Combat memoirs don’t get any more personal, and Meyer deserves honors for his honesty here just as much as for his...

Scarifying memoir by Medal of Honor winner Meyer, proving that war is indeed hell—and the bureaucracy of war more hellish still.

This cathartic, heartfelt account is not really a work of literature. Few readers would put it in the same class as similar memoirs by, say, Caesar or Ulysses S. Grant or even Anthony Swofford, and even the participation of military journalist West (The Wrong War: Grit, Strategy, and the Way Out of Afghanistan, 2011, etc.) doesn’t keep the narrative from falling into pits of cliché and sentimentality. Earnest clumsiness aside, this is a book readers will want to study closely if they plan to go to war anytime soon, not least because of its helpful hints—e.g., in a firefight, watch your flank and pay attention to your officers, and you might just stay alive. A son of rural Kentucky and a highly trained sniper, Meyer gives a close reading of the tough and tenacious farming people he was put up against in Afghanistan: “It takes plain stubbornness to hack a living out of that flinty earth. If the villagers supported the insurgents, we were in for a long war.” The villagers indeed supported the insurgents—the Taliban and their allies—in the sliver of mountain-ringed valley, hard against the border of Pakistan, into which Meyer and his fellow Marines were inserted. There they fought what has come to be known as the Battle of Ganjigal, where Meyer earned his medal even in the face of inept decisions higher up. As he writes, an investigation of various intelligence and tactical failures found “some shortcomings and ‘poor battle management,’ ” which he likens to saying that Lincoln was shot because someone left a door at the Ford Theatre unlocked.

Combat memoirs don’t get any more personal, and Meyer deserves honors for his honesty here just as much as for his experiences in the field.

Pub Date: Sept. 25, 2012

ISBN: 978-0-8129-9340-0

Page Count: 256

Publisher: Random House

Review Posted Online: Sept. 1, 2012

Kirkus Reviews Issue: Sept. 15, 2012


The author's youthfulness helps to assure the inevitable comparison with the Anne Frank diary although over and above the...

Elie Wiesel spent his early years in a small Transylvanian town as one of four children. 

He was the only one of the family to survive what Francois Maurois, in his introduction, calls the "human holocaust" of the persecution of the Jews, which began with the restrictions, the singularization of the yellow star, the enclosure within the ghetto, and went on to the mass deportations to the ovens of Auschwitz and Buchenwald. There are unforgettable and horrifying scenes here in this spare and sombre memoir of this experience of the hanging of a child, of his first farewell with his father who leaves him an inheritance of a knife and a spoon, and of his last goodbye at Buchenwald his father's corpse is already cold let alone the long months of survival under unconscionable conditions.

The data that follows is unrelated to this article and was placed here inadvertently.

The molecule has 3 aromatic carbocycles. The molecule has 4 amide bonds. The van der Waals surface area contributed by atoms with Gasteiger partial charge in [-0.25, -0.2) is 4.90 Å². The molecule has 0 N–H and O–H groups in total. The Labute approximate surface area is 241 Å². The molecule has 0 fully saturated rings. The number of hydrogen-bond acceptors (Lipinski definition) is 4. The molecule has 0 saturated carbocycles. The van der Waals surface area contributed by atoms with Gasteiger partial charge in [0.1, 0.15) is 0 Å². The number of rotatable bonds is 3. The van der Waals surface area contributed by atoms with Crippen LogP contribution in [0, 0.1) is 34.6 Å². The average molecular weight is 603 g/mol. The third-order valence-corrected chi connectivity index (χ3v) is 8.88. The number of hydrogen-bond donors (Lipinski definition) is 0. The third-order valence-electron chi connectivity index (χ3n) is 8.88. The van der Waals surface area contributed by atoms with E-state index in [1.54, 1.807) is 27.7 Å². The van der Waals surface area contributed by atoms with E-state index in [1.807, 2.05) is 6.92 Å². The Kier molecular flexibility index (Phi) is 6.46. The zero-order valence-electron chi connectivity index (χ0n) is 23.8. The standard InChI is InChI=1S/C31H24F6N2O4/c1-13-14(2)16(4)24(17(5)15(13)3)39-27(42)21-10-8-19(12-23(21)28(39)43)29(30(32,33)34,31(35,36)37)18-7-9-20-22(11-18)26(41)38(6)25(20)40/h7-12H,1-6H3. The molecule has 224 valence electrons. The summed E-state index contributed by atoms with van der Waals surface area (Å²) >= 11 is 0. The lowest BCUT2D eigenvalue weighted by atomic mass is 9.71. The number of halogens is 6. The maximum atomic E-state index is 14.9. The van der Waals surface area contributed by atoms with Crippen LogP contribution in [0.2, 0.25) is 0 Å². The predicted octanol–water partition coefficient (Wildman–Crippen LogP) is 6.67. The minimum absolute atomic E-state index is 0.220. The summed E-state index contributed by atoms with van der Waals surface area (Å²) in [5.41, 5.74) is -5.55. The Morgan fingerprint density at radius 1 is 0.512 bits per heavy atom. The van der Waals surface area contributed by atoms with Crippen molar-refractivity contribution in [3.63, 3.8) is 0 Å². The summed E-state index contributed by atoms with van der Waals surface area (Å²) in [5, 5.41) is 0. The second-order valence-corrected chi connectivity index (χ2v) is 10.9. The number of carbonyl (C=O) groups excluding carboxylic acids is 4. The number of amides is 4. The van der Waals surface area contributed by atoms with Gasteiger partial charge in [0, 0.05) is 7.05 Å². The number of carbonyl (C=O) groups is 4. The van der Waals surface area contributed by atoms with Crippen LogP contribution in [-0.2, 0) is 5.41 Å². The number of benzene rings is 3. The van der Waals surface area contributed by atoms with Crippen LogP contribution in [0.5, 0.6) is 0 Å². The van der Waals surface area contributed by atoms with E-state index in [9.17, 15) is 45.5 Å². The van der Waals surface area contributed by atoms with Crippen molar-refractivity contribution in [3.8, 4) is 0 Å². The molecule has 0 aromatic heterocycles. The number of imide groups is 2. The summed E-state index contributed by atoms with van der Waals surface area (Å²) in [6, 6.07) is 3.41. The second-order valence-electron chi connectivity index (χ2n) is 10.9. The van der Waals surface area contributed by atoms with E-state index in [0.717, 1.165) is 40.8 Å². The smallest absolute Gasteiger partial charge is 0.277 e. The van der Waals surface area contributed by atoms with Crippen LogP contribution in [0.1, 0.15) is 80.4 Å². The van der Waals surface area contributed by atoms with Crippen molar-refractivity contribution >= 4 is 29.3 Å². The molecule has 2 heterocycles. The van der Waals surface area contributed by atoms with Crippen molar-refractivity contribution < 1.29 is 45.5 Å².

The author's youthfulness helps to assure the inevitable comparison with the Anne Frank diary although over and above the sphere of suffering shared, and in this case extended to the death march itself, there is no spiritual or emotional legacy here to offset any reader reluctance.

Pub Date: Jan. 16, 2006

ISBN: 0374500010

Page Count: 120

Publisher: Hill & Wang

Review Posted Online: Oct. 7, 2011

Kirkus Reviews Issue: Jan. 15, 2006



Well-told and admonitory.

Young-rags-to-mature-riches memoir by broker and motivational speaker Gardner.

Born and raised in the Milwaukee ghetto, the author pulled himself up from considerable disadvantage. He was fatherless, and his adored mother wasn’t always around; once, as a child, he spied her at a family funeral accompanied by a prison guard. When beautiful, evanescent Moms was there, Chris also had to deal with Freddie “I ain’t your goddamn daddy!” Triplett, one of the meanest stepfathers in recent literature. Chris did “the dozens” with the homies, boosted a bit and in the course of youthful adventure was raped. His heroes were Miles Davis, James Brown and Muhammad Ali. Meanwhile, at the behest of Moms, he developed a fondness for reading. He joined the Navy and became a medic (preparing badass Marines for proctology), and a proficient lab technician. Moving up in San Francisco, married and then divorced, he sold medical supplies. He was recruited as a trainee at Dean Witter just around the time he became a homeless single father. All his belongings in a shopping cart, Gardner sometimes slept with his young son at the office (apparently undiscovered by the night cleaning crew). The two also frequently bedded down in a public restroom. After Gardner’s talents were finally appreciated by the firm of Bear Stearns, his American Dream became real. He got the cool duds, hot car and fine ladies so coveted from afar back in the day. He even had a meeting with Nelson Mandela. Through it all, he remained a prideful parent. His own no-daddy blues are gone now.

Well-told and admonitory.

Pub Date: June 1, 2006

ISBN: 0-06-074486-3

Page Count: 320

Publisher: Amistad/HarperCollins

Review Posted Online: May 19, 2010

Kirkus Reviews Issue: March 15, 2006

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